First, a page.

Based on bitter experience, Graff is concerned that Congressional deficit hawks will raid the $100 billion-plus annual retirement tax expenditure to help pay for tax reduction for the wealthy and new defense spending. “At this point, if they do tax reform, there’s no pathway where we get through this process unscathed,” Graff said.
During the 1986 tax reform, Congress cut the maximum 401(k) contribution to $7,000 from $30,000, he reminded listeners. Just three years ago, the House Ways and Means Committee chair, Dave Camp, suggested freezing DC plan contribution limits for 10 years and cutting the maximum deductible contribution limit in half. (The other half could be made as a contribution to a Roth account, eligible for tax-free withdrawals.)
Congress is more inclined toward a reduction in capital gains taxes, 81% of whose benefits would go to those earning $200,000 a year or more, Graff said. “Capital gains versus tax reform is the choice they are facing,” he noted, and his job “is to make this choice as difficult as possible.” He intends to remind Congress that a) 401(k) savings contribute to growth, and b) capital gains tax relief for the top 5% “won’t sell well politically.”
In truth, the benefits of tax deferral also accrue mainly to top earners. Only about half of American workers have access to a retirement plan at work at any given time, and only a fraction of participants accumulate large balances. Leakage of assets during job turnover is a big problem for middle-class Americans, many of whom lack any savings other than plan assets. Ironically, those who benefit the most from tax deferral often resent the system in retirement, when their deferred income taxes come due. In short, the $100 billion tax expenditure for retirement savings is a vulnerable, high-value target for tax reformers—more so than, say, the home mortgage interest deduction.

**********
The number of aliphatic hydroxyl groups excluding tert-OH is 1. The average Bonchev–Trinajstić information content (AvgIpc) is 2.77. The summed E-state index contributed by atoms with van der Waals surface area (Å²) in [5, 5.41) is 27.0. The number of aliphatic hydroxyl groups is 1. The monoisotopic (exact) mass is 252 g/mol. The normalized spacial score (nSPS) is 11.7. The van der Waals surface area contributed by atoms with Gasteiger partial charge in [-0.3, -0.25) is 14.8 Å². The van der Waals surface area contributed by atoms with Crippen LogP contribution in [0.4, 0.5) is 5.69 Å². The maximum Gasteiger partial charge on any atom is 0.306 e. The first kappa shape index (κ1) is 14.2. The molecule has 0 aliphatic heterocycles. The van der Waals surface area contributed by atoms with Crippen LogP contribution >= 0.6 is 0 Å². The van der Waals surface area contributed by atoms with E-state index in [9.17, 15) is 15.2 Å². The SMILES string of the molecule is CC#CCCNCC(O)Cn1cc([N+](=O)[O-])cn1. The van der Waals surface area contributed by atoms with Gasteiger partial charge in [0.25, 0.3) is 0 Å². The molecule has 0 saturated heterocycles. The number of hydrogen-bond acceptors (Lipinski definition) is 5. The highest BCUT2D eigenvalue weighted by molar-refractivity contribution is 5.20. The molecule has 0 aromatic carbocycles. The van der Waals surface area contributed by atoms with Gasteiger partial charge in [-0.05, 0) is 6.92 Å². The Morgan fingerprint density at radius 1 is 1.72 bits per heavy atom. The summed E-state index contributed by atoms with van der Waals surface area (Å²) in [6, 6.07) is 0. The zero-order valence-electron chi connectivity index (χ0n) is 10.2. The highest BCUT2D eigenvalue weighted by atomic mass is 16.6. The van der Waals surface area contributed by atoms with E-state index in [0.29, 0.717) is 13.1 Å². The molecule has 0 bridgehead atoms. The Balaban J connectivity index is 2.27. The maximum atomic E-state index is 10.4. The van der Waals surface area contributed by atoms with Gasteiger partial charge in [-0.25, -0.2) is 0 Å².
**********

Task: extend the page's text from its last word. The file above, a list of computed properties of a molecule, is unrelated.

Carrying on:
HSAs: A threat to 401(k)s?
Healthcare Savings Accountswere another topic of conversation in Las Vegas this week. These tax-advantaged accounts, popular with employers who hope to adopt high-deductible health insurance plans, were characterized as a threat to 401(k) plans. “People will save in the HSA first, then save in their 401(k) up to the match, and then go back to the HSA,” Graff said.
The key issue appeared to be that contributions to health savings accounts would not be invested in the plan investment options. Graff favored an integrated health and savings account, with all the assets going into the plan investments—with no harm to the all-important levels of assets under management, on which revenue is usually based.
State-sponsored mandatory auto-IRA programs